by Marc Bilgrey
The list that follows features some situation comedies from the 1960s that were only on the air briefly, yet left lasting impressions. These shows were well written and acted, but failed to find audiences during their original runs. Why were they cancelled? In the 1960s, there were only three TV networks, CBS, NBC and ABC. That may seem hard to believe in a world where there are now hundreds of channels and thousands of internet shows, but before cable, satellite, and the web, the entertainment choices on TV were very slim. If a program did not appeal to a wide segment of the population, as decided by a couple of rating services, it was cancelled.
What factors made a show “unpopular”? Being intelligent was one of them. That’s not to say there were no smart shows on TV, they’ve always been a few. But not too many at any given time. TV, after all is a popular medium, and in the 60s, there were a limited number of channels and time slots.
My World and Welcome to It – William Windom
My World and Welcome to It. This excellent show, which was based on the writings and cartoons of James Thurber, only lasted a brief time. Created by Mel Shavelson, (who wrote for Bob Hope and many feature films) with scripts by excellent writers including, Danny Arnold (who later went on to create the wonderful police sit-com, Barney Miller). William Windom starred as a Thurbereque writer and cartoonist, who worked for a New Yorker-like magazine. He often broke the fourth wall and talked directly to the viewer, a radical idea in 1960’s TV. His wife was played by Joan Hotchkiss, his daughter, by Lisa Gerritsen. Comedian Henry Morgan was in it too. There was even animation based on Thurber’s cartoons. Despite winning Emmys and critical acclaim, this great show was pulled.
Richard Benjamin and Paula Prentiss
He and She, was another very sophisticated show. Oddly enough, this one was also about a cartoonist. Created by Leonard Stern, co-creator of Get Smart, the writers were (among others) Chris Hayward and Allan Burns, who created The Munsters. He and She starred Richard Benjamin and Paula Prentiss, as a married couple, (who were also married in real life). In the supporting cast were Jack Cassidy and Kenneth Mars., both wonderful performers. Benjamin plays a cartoonist who draws a superhero comic strip called Jetman. This was a funny, witty, character-based show.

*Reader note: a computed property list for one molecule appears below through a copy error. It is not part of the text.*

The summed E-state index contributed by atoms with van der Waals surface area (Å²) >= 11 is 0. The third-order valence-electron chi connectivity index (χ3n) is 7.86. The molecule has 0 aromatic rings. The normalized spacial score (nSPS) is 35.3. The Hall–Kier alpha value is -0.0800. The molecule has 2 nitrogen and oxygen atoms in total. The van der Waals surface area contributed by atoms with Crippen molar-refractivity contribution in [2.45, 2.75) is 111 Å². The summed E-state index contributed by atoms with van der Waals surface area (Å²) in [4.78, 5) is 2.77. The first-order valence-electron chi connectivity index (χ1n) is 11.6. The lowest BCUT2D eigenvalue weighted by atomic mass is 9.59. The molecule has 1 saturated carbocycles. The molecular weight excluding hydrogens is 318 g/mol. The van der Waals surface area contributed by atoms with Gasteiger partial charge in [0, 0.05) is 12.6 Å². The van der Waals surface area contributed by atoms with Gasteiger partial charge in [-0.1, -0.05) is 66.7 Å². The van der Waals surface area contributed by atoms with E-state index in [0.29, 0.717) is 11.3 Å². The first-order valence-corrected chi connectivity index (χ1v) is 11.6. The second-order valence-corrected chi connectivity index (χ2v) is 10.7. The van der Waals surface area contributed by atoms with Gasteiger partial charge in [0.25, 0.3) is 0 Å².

Joby Baker and Ronnie Schell
Good Morning, World. Created by Bill Persky and Sam Denoff, writers who contributed great scripts to The Dick Van Dyke Show, and created, That Girl. Good Morning, World, was about two morning disc jockeys, at work and on their off time. It starred Ronnie Schell, Jobie Baker and Julie Parrish. In the supporting cast, were the very funny Billy De Wolf and Goldie Hawn. Carl Reiner was the producer. This show had a gentle quality to it, especially the scenes with Baker and Parrish, dealing with the day to day problems of married life.
Captain Nice. Okay, this show was not intelligent, in fact, it was extremely silly. But it was also very funny. It was created by Buck Henry, who co-created Get Smart. Captain Nice is a superhero parody. The premise is, a mild-mannered (is there any other secret identity personality?) police chemist who gets super powers, then bumbles his way into catching crooks. This may sound a bit tame now, when there are so many superhero TV shows and movies, but at the time, it was quite ground breaking. Captain Nice starred William Daniels (later the voice of the car on Knight Rider and Dr. Craig on St. Elsewhere.) Other cast members included, the very funny Alice Ghostley (supposedly, Paul Lynde was very influenced by her style), and Ann Prentiss. The memorable theme song is written by Vic Mizzy, who also wrote The Addams Family music.
It’s About Time. This show will never be mistaken for a Noel Coward play. To say it was broad would be an understatement. Created by Sherwood Schwartz, the man responsible for Gilligan’s Island and The Brady Bunch, It’s About Time starred the legendary Imogene Coca (Your Show of Shows) and the equally hysterical, Joe E. Ross, (Sargent Bilko and Car 54) as primitive cave people. The premise: astronauts mistakenly go back in time and are stranded in the prehistoric era. Later in the series, the cave dwellers are brought to the modern world. This slapstick farce is not for every taste, but worth a look. It also has a great theme song.
All of these shows can be seen on YouTube, except for Good Morning, World, which is being run on Antenna TV, a cable station. Just because a show wasn’t successful commercially, doesn’t mean that it wasn’t successful creatively. Happy viewing and try not to spill food on the remote.